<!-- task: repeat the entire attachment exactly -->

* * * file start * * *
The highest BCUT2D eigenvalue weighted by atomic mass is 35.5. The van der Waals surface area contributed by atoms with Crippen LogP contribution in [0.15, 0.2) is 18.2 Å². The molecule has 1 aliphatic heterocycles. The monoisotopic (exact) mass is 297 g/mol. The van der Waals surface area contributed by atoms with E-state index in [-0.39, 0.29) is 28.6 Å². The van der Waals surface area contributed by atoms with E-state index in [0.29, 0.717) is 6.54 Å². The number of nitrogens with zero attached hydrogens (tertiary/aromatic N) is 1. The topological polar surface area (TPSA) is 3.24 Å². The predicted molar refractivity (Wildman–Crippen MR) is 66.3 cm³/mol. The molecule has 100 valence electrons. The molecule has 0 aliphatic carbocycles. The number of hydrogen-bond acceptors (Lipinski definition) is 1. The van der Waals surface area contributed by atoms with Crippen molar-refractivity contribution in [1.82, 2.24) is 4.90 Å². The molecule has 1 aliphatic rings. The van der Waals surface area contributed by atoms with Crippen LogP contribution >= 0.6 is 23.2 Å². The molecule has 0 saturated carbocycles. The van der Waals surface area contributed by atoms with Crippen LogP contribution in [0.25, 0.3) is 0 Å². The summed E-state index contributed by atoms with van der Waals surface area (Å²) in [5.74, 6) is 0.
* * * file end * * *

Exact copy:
The highest BCUT2D eigenvalue weighted by atomic mass is 35.5. The van der Waals surface area contributed by atoms with Crippen LogP contribution in [0.15, 0.2) is 18.2 Å². The molecule has 1 aliphatic heterocycles. The monoisotopic (exact) mass is 297 g/mol. The van der Waals surface area contributed by atoms with E-state index in [-0.39, 0.29) is 28.6 Å². The van der Waals surface area contributed by atoms with E-state index in [0.29, 0.717) is 6.54 Å². The number of nitrogens with zero attached hydrogens (tertiary/aromatic N) is 1. The topological polar surface area (TPSA) is 3.24 Å². The predicted molar refractivity (Wildman–Crippen MR) is 66.3 cm³/mol. The molecule has 100 valence electrons. The molecule has 0 aliphatic carbocycles. The number of hydrogen-bond acceptors (Lipinski definition) is 1. The van der Waals surface area contributed by atoms with Crippen molar-refractivity contribution in [1.82, 2.24) is 4.90 Å². The molecule has 1 aliphatic rings. The van der Waals surface area contributed by atoms with Crippen LogP contribution >= 0.6 is 23.2 Å². The molecule has 0 saturated carbocycles. The van der Waals surface area contributed by atoms with Crippen LogP contribution in [0.25, 0.3) is 0 Å². The summed E-state index contributed by atoms with van der Waals surface area (Å²) in [5.74, 6) is 0.